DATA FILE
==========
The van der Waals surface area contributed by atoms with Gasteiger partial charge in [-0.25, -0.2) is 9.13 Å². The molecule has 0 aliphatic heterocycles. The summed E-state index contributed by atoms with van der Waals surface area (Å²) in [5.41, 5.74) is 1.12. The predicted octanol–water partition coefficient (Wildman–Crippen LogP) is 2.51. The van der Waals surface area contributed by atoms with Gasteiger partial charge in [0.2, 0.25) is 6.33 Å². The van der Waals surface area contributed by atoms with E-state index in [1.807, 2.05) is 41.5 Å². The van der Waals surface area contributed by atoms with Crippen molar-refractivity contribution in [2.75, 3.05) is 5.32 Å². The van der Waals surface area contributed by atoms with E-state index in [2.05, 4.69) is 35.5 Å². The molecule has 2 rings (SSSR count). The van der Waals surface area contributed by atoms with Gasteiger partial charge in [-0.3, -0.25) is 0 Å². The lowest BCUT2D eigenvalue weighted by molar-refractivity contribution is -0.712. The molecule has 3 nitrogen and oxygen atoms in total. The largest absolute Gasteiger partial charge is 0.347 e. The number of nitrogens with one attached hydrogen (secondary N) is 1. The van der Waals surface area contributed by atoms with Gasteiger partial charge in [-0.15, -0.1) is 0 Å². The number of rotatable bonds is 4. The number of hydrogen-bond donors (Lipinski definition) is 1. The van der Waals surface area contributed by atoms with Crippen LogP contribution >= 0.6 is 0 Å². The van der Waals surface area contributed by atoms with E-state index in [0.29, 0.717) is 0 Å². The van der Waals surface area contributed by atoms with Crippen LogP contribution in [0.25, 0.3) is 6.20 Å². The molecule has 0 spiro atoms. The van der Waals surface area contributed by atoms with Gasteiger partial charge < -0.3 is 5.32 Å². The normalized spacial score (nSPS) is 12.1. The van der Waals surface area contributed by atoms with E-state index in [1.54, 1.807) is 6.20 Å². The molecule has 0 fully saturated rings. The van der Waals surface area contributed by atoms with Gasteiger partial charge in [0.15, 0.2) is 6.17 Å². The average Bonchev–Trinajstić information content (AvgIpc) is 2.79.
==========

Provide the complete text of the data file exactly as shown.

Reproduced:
The van der Waals surface area contributed by atoms with Gasteiger partial charge in [-0.25, -0.2) is 9.13 Å². The molecule has 0 aliphatic heterocycles. The summed E-state index contributed by atoms with van der Waals surface area (Å²) in [5.41, 5.74) is 1.12. The predicted octanol–water partition coefficient (Wildman–Crippen LogP) is 2.51. The van der Waals surface area contributed by atoms with Gasteiger partial charge in [0.2, 0.25) is 6.33 Å². The van der Waals surface area contributed by atoms with E-state index in [1.807, 2.05) is 41.5 Å². The van der Waals surface area contributed by atoms with Crippen molar-refractivity contribution in [2.75, 3.05) is 5.32 Å². The van der Waals surface area contributed by atoms with E-state index in [2.05, 4.69) is 35.5 Å². The molecule has 2 rings (SSSR count). The van der Waals surface area contributed by atoms with Gasteiger partial charge in [-0.3, -0.25) is 0 Å². The lowest BCUT2D eigenvalue weighted by molar-refractivity contribution is -0.712. The molecule has 3 nitrogen and oxygen atoms in total. The largest absolute Gasteiger partial charge is 0.347 e. The number of nitrogens with one attached hydrogen (secondary N) is 1. The van der Waals surface area contributed by atoms with Gasteiger partial charge in [-0.15, -0.1) is 0 Å². The number of rotatable bonds is 4. The number of hydrogen-bond donors (Lipinski definition) is 1. The van der Waals surface area contributed by atoms with Crippen LogP contribution >= 0.6 is 0 Å². The van der Waals surface area contributed by atoms with E-state index in [0.29, 0.717) is 0 Å². The van der Waals surface area contributed by atoms with Crippen LogP contribution in [0.25, 0.3) is 6.20 Å². The molecule has 0 spiro atoms. The van der Waals surface area contributed by atoms with Gasteiger partial charge < -0.3 is 5.32 Å². The normalized spacial score (nSPS) is 12.1. The van der Waals surface area contributed by atoms with E-state index in [1.54, 1.807) is 6.20 Å². The molecule has 0 fully saturated rings. The van der Waals surface area contributed by atoms with Gasteiger partial charge in [0.15, 0.2) is 6.17 Å². The average Bonchev–Trinajstić information content (AvgIpc) is 2.79.